Sunday, May 13, 2007


I wonder
... what Mr Bean does for a living
... how a spic-n-span house like the one in Tom & Jerry can be infested with holes
... when in a fight scene, the hero and villain shatter earthen pots and squash tomatoes, who pays for the shattered pots and the squashed tomatoes -- the villain or the hero? Do the vendors go after them after the fight is over?
... if the hero goes back to look for his sunglasses, which he invariably throws away before plunging into the above said fight

I like
... the smell of a bookstore
... the smell of fish being fried at noon that wafts in from a neighbour's house
... the smell of first rain
... the smell of freshly ironed clothes
... the smell of a hundred flowers and fresh leaves as you walk by a florist's shop

I remember with nostalgia
... the afternoon spent under the mango tree at home, discussing Kahlil Gibran with a friend
... the late evening walk with a friend and someone special, wondering what he was thinking, wondering what he would say, wondering where we were headed
... the walk in the rain with a friend under one umbrella, unmindful of one half of me being drenched
... the Sunday sojourns with my mother
... waiting for my father's letters from Calcutta

Friday, May 11, 2007


Been realising that it is good to see ourselves as others see us. Try as we may, we are never able to know ourselves fully as we are.

Monday, May 07, 2007

Oh well

I have given up worrying about the night shift ban. Most of the women I spoke to about this have found it so ridiculous, they are sure none of this will happen or can happen. So then, why should I be the only one worrying so much?

But at the back of my mind, the feeling of helplessness still nags.

Sunday, May 06, 2007

Safety of women, my left foot

I guess the only purpose of that bill (see previous post) was to generate some shock waves. In an interview with The New Indian Express (I can't find the link), the state labour minister Iqbal Ansari says that IT , BPO and media companies can get exemptions. Most sectors that have women working in night shifts can get exemptions.

So then why the bill, you ask? In this interview, the minister says that when a woman becomes victim of a crime, the government is blamed for not providing enough security to women. Now when this law comes into effect, the company that employs the women will have to take completely responsibility of the women's safety. Basically, with this law, the government washes its hands off the issue of making the city a secure place for women.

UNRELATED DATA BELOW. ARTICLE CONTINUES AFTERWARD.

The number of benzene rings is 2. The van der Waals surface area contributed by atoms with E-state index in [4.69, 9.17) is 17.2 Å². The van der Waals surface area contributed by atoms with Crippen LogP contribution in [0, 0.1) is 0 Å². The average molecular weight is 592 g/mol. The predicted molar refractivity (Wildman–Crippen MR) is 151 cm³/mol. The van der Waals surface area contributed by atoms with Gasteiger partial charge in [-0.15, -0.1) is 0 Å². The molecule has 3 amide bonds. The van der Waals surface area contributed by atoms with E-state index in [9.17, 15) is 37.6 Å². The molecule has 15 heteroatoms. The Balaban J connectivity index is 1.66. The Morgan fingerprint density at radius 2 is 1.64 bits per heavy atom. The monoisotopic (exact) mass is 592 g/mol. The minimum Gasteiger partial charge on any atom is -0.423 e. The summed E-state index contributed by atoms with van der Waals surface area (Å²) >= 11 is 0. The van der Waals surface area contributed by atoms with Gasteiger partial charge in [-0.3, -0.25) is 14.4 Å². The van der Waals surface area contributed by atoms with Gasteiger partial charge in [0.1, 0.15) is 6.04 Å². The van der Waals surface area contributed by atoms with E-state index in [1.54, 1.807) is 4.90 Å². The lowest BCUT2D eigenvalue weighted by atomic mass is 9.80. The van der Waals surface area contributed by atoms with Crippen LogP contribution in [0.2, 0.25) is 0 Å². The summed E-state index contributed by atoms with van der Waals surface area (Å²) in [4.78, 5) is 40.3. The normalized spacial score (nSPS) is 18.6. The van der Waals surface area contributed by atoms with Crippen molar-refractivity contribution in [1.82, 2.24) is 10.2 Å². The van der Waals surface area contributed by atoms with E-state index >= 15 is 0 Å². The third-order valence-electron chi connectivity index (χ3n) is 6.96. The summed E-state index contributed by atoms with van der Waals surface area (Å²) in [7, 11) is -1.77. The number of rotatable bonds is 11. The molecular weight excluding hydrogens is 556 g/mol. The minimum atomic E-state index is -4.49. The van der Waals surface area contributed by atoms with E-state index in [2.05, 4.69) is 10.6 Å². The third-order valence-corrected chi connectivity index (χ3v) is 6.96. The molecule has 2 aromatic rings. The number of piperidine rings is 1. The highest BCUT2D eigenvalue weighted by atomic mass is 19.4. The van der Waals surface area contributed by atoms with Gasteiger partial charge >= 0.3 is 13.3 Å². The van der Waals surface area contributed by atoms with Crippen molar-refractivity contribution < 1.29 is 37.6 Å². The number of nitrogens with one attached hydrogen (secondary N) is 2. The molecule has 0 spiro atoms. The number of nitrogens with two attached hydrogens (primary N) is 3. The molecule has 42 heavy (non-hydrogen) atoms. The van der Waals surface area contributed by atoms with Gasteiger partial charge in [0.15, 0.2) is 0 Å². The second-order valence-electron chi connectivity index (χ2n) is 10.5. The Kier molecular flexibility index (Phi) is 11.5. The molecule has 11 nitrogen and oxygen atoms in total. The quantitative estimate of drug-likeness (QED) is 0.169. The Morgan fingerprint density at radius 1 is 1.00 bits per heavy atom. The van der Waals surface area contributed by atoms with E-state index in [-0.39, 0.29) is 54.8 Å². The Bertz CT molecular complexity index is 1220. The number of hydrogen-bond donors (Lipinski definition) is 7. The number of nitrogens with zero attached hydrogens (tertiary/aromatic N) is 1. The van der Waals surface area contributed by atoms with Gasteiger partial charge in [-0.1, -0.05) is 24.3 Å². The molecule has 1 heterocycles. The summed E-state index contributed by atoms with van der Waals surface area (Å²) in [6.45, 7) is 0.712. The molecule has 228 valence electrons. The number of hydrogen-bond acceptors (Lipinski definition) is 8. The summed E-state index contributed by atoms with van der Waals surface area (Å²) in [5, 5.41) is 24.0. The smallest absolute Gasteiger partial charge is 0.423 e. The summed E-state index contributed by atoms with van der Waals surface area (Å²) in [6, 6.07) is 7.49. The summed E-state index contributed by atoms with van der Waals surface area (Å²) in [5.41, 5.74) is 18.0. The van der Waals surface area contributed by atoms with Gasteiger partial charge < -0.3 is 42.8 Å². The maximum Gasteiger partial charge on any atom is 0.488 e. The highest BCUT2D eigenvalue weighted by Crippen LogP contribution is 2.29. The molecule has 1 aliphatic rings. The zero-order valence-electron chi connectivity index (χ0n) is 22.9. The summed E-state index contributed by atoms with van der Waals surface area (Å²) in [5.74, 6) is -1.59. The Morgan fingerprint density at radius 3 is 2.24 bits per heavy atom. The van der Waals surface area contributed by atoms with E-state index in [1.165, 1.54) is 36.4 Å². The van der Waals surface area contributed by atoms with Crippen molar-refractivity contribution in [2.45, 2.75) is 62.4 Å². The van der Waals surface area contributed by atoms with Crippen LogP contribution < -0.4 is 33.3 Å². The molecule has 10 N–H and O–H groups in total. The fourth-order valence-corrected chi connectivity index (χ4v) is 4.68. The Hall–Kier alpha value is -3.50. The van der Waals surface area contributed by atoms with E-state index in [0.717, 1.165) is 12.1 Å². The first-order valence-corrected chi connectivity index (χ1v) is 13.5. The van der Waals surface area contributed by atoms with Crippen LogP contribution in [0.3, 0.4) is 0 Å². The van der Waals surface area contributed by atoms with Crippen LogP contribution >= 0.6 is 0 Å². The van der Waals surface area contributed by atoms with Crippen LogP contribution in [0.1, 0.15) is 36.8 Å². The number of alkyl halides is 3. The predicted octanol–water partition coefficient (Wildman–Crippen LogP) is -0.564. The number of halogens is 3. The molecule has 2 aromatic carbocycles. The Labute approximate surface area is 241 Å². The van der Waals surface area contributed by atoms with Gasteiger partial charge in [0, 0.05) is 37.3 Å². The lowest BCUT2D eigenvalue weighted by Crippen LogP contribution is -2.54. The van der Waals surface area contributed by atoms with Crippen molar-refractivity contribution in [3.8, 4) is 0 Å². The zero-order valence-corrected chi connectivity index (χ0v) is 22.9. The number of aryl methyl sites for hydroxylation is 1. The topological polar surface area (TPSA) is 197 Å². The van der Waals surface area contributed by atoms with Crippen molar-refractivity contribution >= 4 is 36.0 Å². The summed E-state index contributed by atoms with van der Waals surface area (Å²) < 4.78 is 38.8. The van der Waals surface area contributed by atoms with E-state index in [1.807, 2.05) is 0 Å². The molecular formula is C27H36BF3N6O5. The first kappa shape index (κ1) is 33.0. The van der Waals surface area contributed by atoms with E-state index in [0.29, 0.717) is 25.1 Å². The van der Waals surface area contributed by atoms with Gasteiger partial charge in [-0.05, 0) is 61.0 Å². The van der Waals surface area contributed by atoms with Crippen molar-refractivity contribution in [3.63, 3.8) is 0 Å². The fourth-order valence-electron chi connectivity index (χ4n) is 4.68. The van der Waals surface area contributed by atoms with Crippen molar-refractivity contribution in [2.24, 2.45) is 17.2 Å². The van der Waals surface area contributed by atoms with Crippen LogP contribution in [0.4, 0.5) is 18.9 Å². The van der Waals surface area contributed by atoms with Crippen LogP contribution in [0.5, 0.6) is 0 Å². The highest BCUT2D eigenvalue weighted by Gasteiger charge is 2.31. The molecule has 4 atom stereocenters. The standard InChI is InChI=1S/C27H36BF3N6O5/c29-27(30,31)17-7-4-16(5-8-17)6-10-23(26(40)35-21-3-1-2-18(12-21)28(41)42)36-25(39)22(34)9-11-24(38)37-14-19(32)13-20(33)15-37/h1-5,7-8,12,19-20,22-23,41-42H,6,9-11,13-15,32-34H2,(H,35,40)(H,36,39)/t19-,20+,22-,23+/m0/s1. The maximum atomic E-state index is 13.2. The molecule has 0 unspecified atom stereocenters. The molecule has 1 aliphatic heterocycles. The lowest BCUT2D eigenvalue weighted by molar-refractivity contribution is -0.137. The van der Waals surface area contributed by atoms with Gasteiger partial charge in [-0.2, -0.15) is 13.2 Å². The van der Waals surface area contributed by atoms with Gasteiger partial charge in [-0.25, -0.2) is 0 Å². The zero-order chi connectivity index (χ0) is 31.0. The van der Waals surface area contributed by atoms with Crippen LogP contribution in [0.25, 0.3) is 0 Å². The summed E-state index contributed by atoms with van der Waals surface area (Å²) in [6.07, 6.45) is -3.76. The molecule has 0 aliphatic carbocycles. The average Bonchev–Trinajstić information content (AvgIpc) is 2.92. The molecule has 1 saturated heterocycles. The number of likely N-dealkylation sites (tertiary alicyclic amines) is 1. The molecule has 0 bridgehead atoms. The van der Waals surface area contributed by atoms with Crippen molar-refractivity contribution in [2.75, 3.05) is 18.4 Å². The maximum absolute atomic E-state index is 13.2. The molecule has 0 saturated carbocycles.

All this apart, I would like to know who came up with this harebrained idea. Was even one woman involved in the decision making? These so-called people's representatives -- did they ask those they represent?

I am being eaten by this damning feeling of helplessness.

Friday, May 04, 2007

When incompetence meets male chauvinism...

... you get the heights of ridiculousness.

How else would the Karnataka ministers come up with something like this? To ensure the safety of women, what do they decide to do? Send all women home by 8pm. No night shifts for women, just send them home fast and keep them out of trouble.

Here is a reaction story to this move.

Each time something like this happens, one thinks this is the heights, it can’t get worse than this. But now I realise, we probably severely underestimate out representatives. They outdo themselves each and every time.

The safety of Bangalore city has been debated time and again. What measures have the government taken? More cops on the roads, well-lit footpaths? None of those. Instead they try say that woman is the root cause of it all, so let her stay home.

I am lost for words…

What happens to the hundreds of women working in BPOs, call centres, media houses? Imagine this:
“Thank you for calling, how may I help you? Oh wait a minute, sorry, it’s 8 o’ clock, I have to go home.”
“Sorry, I can’t finish the page, it’s 8 and I am going home”

Considering the perpetrators of all crimes on women are men, why the hell didn’t anyone thinking of making the men go home by 8??

But the icing on my ire was the fact that two women who heard this said, “Ooh.. how wonderful! So no more nights shifts and we can go home by 8.”

The usually silent feminist RBCs in me are screaming for justice.

Update: Times reports that there really wasn't any such legislation and that the minister merely goofed up by stating so.

Tuesday, May 01, 2007

A trip home

After nearly a year, I went home recently. What is the point of being just an overnight journey from home if you can’t visit as often as you would want to? But well, that is enough matter for another post.

Anyway, the first two days I found myself struggling not to feel and behave like an outsider, like a tourist. The place had changed, new swanky buildings, more apartment blocks than I would ever have thought possible in that little city, twice as many vehicles on the roads… Ah roads – they were the same!

Roaming around the familiar streets of Fort Kochi, I was fascinated by the many little things that I had merely looked at in passing during all earlier walks there. The quaint buildings, the park, the roads, the cafes, the ancient trees, the “you buy we fry” stalls. Maybe the fact that S was going berserk with the camera helped this feeling. At the Chinese nets, the fishermen called out with a well practiced sophistication that ill suited them: “Come on madam, come up here, take nice photographs, see the fish”.

Drive along the water front and sure signs of the great growth the city is waiting to witness – like a roll call of all the major builders in the country, boards proudly announce the upcoming residential complexes. Advertisements everywhere you look announcing even more such properties, in areas that would have been considered back of the beyond as early as five years ago.

The city is changing faster than I can grasp or keep track of. There’s only one solution – go home often enough!